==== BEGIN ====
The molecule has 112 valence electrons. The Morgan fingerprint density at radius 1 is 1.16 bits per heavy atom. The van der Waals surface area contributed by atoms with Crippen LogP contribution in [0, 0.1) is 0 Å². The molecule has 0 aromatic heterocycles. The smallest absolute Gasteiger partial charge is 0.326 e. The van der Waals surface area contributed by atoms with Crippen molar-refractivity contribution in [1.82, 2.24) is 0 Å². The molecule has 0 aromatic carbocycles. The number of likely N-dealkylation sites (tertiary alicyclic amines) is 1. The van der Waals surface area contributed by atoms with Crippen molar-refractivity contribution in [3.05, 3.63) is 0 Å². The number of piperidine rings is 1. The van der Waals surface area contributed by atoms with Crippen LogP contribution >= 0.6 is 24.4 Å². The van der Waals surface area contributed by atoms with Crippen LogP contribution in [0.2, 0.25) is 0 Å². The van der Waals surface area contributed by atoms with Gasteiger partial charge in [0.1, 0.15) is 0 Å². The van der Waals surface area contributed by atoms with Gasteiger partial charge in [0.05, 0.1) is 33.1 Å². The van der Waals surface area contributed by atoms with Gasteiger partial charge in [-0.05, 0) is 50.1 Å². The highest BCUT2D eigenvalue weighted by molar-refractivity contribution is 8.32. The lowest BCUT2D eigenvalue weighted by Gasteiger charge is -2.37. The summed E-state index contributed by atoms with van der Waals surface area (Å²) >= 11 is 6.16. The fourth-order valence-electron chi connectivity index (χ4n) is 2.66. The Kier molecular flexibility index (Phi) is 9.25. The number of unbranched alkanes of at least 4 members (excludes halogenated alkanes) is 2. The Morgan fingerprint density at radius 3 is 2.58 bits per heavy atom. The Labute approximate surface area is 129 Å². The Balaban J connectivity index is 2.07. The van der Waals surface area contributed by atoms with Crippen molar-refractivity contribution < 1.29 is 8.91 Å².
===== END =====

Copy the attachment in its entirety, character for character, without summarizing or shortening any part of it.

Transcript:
The molecule has 112 valence electrons. The Morgan fingerprint density at radius 1 is 1.16 bits per heavy atom. The van der Waals surface area contributed by atoms with Crippen LogP contribution in [0, 0.1) is 0 Å². The molecule has 0 aromatic heterocycles. The smallest absolute Gasteiger partial charge is 0.326 e. The van der Waals surface area contributed by atoms with Crippen molar-refractivity contribution in [1.82, 2.24) is 0 Å². The molecule has 0 aromatic carbocycles. The number of likely N-dealkylation sites (tertiary alicyclic amines) is 1. The van der Waals surface area contributed by atoms with Crippen molar-refractivity contribution in [3.05, 3.63) is 0 Å². The number of piperidine rings is 1. The van der Waals surface area contributed by atoms with Crippen LogP contribution >= 0.6 is 24.4 Å². The van der Waals surface area contributed by atoms with Crippen LogP contribution in [0.2, 0.25) is 0 Å². The van der Waals surface area contributed by atoms with Gasteiger partial charge in [0.1, 0.15) is 0 Å². The van der Waals surface area contributed by atoms with Gasteiger partial charge in [0.05, 0.1) is 33.1 Å². The van der Waals surface area contributed by atoms with Gasteiger partial charge in [-0.05, 0) is 50.1 Å². The highest BCUT2D eigenvalue weighted by molar-refractivity contribution is 8.32. The lowest BCUT2D eigenvalue weighted by Gasteiger charge is -2.37. The summed E-state index contributed by atoms with van der Waals surface area (Å²) >= 11 is 6.16. The fourth-order valence-electron chi connectivity index (χ4n) is 2.66. The Kier molecular flexibility index (Phi) is 9.25. The number of unbranched alkanes of at least 4 members (excludes halogenated alkanes) is 2. The Morgan fingerprint density at radius 3 is 2.58 bits per heavy atom. The Labute approximate surface area is 129 Å². The Balaban J connectivity index is 2.07. The van der Waals surface area contributed by atoms with Crippen molar-refractivity contribution < 1.29 is 8.91 Å².